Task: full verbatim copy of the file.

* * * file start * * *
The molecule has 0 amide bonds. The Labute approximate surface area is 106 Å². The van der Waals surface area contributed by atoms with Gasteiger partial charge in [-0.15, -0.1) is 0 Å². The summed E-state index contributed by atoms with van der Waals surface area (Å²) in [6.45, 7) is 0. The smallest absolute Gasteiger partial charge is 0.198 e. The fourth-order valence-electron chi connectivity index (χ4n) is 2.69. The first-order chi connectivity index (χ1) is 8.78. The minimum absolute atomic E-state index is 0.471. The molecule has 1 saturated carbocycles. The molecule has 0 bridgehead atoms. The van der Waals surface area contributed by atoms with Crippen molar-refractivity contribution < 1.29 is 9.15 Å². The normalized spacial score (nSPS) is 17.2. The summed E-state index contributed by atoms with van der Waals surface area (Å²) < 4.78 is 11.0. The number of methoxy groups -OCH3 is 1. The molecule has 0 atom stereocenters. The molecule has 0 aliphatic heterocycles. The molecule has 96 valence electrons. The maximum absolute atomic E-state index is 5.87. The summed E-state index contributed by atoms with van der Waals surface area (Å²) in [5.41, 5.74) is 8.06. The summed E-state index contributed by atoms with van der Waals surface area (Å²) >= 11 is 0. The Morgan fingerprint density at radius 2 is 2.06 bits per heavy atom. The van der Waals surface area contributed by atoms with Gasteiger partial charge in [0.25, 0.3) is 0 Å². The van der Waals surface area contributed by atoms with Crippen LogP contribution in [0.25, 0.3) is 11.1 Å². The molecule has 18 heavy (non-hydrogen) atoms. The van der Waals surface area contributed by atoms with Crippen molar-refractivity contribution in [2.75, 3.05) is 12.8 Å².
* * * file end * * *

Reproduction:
The molecule has 0 amide bonds. The Labute approximate surface area is 106 Å². The van der Waals surface area contributed by atoms with Gasteiger partial charge in [-0.15, -0.1) is 0 Å². The summed E-state index contributed by atoms with van der Waals surface area (Å²) in [6.45, 7) is 0. The smallest absolute Gasteiger partial charge is 0.198 e. The fourth-order valence-electron chi connectivity index (χ4n) is 2.69. The first-order chi connectivity index (χ1) is 8.78. The minimum absolute atomic E-state index is 0.471. The molecule has 1 saturated carbocycles. The molecule has 0 bridgehead atoms. The van der Waals surface area contributed by atoms with Crippen molar-refractivity contribution < 1.29 is 9.15 Å². The normalized spacial score (nSPS) is 17.2. The summed E-state index contributed by atoms with van der Waals surface area (Å²) < 4.78 is 11.0. The number of methoxy groups -OCH3 is 1. The molecule has 0 atom stereocenters. The molecule has 0 aliphatic heterocycles. The molecule has 96 valence electrons. The maximum absolute atomic E-state index is 5.87. The summed E-state index contributed by atoms with van der Waals surface area (Å²) in [5.41, 5.74) is 8.06. The summed E-state index contributed by atoms with van der Waals surface area (Å²) >= 11 is 0. The Morgan fingerprint density at radius 2 is 2.06 bits per heavy atom. The van der Waals surface area contributed by atoms with Gasteiger partial charge in [0.25, 0.3) is 0 Å². The van der Waals surface area contributed by atoms with Crippen LogP contribution in [0.25, 0.3) is 11.1 Å². The molecule has 18 heavy (non-hydrogen) atoms. The van der Waals surface area contributed by atoms with Crippen molar-refractivity contribution in [2.75, 3.05) is 12.8 Å².